What is the Auto Enrolment Pension?
In 2012, the last Coalition Government introduced a new form of pension regulation. The new legislation forced every workplace to offer a pension scheme and, crucially, to create a pathway for automatic enrolment for all eligible workers within that organisation. The scheme was launched with large employers in mind back in 2012. However, a change to the legislation has meant that by 2018, all companies will need to offer a workplace pension scheme with automatic enrolment for all eligible staff.
The regulation has a laudable aim – to help more workers save up more money for their retirement. However, to counter the failure of employee sign-up schemes the Government has created an automatic enrolment process. This moves the onus away from the employee to the employer. This is a dramatic shift in responsibility. Workers can opt out, but the process is designed to play into employee deduction laziness. Therein, more people will have access to private pension provision.
What you need to know as an employer?
Automatic enrolment will come into force by January 1st, 2018. This will mean that all full or part-time employees who work in the UK, who are not already in an alternative private pension scheme, are at least 22 years old and earn more than £10,000 (tax year 2017-18) are all eligible for the scheme. However, if an employee doesn’t meet this basic criterion, they can ask to apply, and an employer cannot refuse (and as such must make contributions).
The Government is leveraging the importance of the ‘employer contribution’ against the possible tide of opt-outs. Private pension provision is a singular payment into a pension scheme. However, the workplace pension has a troika of contributions payments that help to make it more generous.
What are the costs involved?
The contribution calculations are set out on the Government website. The basic dynamics of the payment framework are as follows:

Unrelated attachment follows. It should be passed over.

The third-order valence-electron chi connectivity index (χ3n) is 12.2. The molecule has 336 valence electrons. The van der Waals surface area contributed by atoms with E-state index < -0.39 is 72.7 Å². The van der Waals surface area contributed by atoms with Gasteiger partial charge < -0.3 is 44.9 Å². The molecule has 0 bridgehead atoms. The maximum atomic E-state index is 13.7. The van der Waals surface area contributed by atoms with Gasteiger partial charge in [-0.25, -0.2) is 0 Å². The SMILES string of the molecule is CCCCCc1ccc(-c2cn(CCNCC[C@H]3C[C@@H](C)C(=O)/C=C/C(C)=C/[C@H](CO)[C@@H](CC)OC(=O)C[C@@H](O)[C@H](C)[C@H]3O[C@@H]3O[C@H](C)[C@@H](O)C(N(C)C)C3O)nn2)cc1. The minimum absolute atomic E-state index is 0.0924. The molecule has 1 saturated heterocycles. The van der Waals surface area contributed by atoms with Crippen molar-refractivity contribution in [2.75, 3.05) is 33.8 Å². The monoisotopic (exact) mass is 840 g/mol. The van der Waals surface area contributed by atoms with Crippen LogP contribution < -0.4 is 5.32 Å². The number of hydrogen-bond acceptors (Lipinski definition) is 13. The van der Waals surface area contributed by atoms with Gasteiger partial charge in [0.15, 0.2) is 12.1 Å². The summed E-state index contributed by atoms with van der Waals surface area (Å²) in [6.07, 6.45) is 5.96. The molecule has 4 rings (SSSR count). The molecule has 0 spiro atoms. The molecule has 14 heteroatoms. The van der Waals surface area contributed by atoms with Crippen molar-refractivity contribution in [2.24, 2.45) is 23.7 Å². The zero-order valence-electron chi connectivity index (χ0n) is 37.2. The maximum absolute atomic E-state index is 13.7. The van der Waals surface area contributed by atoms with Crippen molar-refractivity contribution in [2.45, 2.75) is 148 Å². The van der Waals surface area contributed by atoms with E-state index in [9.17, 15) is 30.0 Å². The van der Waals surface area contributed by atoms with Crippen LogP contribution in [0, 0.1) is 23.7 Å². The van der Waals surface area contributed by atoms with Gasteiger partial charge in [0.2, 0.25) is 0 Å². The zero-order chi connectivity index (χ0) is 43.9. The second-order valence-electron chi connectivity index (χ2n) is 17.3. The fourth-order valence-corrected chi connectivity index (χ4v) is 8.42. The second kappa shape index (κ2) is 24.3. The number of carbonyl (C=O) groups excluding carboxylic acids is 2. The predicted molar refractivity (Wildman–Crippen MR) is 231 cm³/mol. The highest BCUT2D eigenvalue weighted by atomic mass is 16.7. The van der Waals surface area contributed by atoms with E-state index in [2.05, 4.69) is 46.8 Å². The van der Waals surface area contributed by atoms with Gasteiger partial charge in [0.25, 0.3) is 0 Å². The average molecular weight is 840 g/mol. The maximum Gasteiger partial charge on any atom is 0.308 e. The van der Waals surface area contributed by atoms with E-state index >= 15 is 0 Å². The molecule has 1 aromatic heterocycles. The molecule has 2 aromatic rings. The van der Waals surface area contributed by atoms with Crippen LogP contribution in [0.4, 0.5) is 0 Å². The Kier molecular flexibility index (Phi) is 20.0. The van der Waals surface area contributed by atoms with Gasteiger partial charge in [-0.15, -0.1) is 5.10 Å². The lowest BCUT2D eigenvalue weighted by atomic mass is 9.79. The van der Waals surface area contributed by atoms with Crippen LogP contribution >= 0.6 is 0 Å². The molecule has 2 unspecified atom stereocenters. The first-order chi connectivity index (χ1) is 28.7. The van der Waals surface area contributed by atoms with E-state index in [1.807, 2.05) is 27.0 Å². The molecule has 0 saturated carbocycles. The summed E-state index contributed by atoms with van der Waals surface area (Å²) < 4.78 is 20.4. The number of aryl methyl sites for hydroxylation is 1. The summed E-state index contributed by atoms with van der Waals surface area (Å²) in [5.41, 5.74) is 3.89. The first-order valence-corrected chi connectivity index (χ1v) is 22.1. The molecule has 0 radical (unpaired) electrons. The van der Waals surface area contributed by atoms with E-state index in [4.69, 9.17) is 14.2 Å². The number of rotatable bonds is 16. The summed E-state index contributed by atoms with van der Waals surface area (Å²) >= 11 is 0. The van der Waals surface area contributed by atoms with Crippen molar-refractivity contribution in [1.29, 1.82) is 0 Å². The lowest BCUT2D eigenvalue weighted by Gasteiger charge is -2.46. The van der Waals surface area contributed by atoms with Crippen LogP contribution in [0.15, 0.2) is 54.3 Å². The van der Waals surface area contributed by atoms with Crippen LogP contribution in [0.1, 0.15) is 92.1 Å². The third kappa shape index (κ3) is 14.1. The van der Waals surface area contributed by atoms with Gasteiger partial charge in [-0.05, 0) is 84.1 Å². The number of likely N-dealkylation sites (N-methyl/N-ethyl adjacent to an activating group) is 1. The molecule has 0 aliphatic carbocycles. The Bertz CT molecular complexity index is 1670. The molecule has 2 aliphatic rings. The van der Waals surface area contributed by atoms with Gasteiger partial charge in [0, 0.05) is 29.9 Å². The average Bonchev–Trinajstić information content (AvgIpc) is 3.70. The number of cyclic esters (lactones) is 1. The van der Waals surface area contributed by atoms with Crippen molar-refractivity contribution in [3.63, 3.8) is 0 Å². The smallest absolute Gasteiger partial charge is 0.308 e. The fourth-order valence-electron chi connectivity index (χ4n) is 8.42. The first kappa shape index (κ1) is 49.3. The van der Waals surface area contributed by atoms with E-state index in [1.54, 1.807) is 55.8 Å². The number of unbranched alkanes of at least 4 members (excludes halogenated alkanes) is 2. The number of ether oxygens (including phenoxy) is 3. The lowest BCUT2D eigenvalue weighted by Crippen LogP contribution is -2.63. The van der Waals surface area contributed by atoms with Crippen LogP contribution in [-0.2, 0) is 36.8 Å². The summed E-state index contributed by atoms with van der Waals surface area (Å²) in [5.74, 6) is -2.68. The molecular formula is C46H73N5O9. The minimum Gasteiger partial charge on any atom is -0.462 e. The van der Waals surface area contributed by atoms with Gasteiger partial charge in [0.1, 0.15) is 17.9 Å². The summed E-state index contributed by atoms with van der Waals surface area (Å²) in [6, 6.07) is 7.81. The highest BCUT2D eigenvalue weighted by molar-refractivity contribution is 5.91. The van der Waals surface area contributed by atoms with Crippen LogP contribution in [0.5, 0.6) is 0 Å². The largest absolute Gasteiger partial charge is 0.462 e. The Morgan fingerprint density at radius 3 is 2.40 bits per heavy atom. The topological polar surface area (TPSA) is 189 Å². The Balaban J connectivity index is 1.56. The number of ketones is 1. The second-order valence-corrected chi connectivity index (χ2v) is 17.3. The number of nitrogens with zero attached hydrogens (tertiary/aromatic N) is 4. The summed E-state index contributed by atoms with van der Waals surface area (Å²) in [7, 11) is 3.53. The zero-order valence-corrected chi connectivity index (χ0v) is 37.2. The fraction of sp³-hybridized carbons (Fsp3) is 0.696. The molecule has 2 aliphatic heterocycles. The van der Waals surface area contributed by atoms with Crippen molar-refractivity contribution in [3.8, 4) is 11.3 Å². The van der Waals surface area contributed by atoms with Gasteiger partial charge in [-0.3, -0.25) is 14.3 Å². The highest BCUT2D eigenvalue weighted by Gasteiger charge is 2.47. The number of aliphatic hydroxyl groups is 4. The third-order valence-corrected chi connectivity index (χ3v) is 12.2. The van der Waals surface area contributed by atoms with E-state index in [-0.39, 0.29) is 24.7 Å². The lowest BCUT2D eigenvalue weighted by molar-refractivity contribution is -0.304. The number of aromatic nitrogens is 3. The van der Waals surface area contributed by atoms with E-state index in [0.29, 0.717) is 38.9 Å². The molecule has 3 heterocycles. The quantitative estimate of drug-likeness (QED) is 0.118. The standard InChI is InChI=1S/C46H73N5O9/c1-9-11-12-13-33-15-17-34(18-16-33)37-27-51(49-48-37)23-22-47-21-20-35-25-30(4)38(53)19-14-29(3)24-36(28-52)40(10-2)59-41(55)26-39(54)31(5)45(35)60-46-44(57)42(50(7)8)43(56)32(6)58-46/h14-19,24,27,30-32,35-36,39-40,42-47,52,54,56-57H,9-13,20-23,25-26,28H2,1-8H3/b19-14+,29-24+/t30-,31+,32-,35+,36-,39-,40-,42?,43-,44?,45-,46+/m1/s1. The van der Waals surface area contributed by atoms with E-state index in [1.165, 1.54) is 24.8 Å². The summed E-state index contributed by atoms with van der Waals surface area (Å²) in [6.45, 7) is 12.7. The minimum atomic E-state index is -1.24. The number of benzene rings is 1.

- April 2018-March 2019 – 5% of earnings (which is made up of 2.4% of employee contributions, 2% from the employer and 0.6% in the form of tax relief)
- April 2019 and beyond – 8% of earnings (which will be made up of 4% individual employee contributions, 3% from the employer and 1% in tax relief)
However, companies will need to set some funds aside for the setup provision of the auto enrolment system whilst also understanding the minimum contributions that must be paid. This new pension change is a structural re-development of the pension landscape – but it comes at a big cost to employers.
The Pension Regulation (TPR) has outlined the details and has made the case for businesses to understand that if they believe compliance is expensive, non-compliance is even more expensive! Ultimately, the wider responsibility for the auto enrolment process is with the employer – the compliance requirements are therefore employer compliance pressures. The fines for lateness, failure to comply and even using fake exception certificates are massive.
Companies need to understand their compliance perspective and how auto enrolment will impact their entire payroll processes. The Pension Regulation has a library of guidance videos, guides and reports that can help you understand the massive regulatory undertaking that auto-enrolment workplace pension schemes will place on your business.
How can Prestige Business Management help?
Our team of workplace pension auto-enrolment specialists can help you navigate the pitfalls of workplace pension deployment and enrolment. Our team can help SMEs understand the dynamics of compliance and the importance of successful payroll services. Our team can help outline a bespoke pension solution for your exact business needs. Why not call us directly on 0203 773 2927 or email the team at [email protected] for more information?